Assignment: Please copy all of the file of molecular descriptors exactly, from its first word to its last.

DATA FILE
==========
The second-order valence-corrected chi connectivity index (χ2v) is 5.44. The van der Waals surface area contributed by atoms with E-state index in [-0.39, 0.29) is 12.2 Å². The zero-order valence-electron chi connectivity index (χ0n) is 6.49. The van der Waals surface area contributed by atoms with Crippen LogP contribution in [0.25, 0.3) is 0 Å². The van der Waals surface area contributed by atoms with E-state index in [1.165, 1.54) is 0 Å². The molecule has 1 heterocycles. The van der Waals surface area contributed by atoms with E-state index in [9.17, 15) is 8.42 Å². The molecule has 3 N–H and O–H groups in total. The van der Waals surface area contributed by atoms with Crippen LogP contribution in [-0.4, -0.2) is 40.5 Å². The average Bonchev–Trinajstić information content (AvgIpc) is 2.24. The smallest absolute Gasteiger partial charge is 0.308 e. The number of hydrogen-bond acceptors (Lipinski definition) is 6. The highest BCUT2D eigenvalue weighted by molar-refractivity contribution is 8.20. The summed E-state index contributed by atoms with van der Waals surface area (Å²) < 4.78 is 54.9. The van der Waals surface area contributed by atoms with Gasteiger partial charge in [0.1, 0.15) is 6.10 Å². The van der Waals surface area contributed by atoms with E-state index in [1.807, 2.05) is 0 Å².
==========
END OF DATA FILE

The second-order valence-corrected chi connectivity index (χ2v) is 5.44. The van der Waals surface area contributed by atoms with E-state index in [-0.39, 0.29) is 12.2 Å². The zero-order valence-electron chi connectivity index (χ0n) is 6.49. The van der Waals surface area contributed by atoms with Crippen LogP contribution in [0.25, 0.3) is 0 Å². The van der Waals surface area contributed by atoms with E-state index in [1.165, 1.54) is 0 Å². The molecule has 1 heterocycles. The van der Waals surface area contributed by atoms with E-state index in [9.17, 15) is 8.42 Å². The molecule has 3 N–H and O–H groups in total. The van der Waals surface area contributed by atoms with Crippen LogP contribution in [-0.4, -0.2) is 40.5 Å². The average Bonchev–Trinajstić information content (AvgIpc) is 2.24. The smallest absolute Gasteiger partial charge is 0.308 e. The number of hydrogen-bond acceptors (Lipinski definition) is 6. The highest BCUT2D eigenvalue weighted by molar-refractivity contribution is 8.20. The summed E-state index contributed by atoms with van der Waals surface area (Å²) < 4.78 is 54.9. The van der Waals surface area contributed by atoms with Gasteiger partial charge in [0.1, 0.15) is 6.10 Å². The van der Waals surface area contributed by atoms with E-state index in [1.807, 2.05) is 0 Å².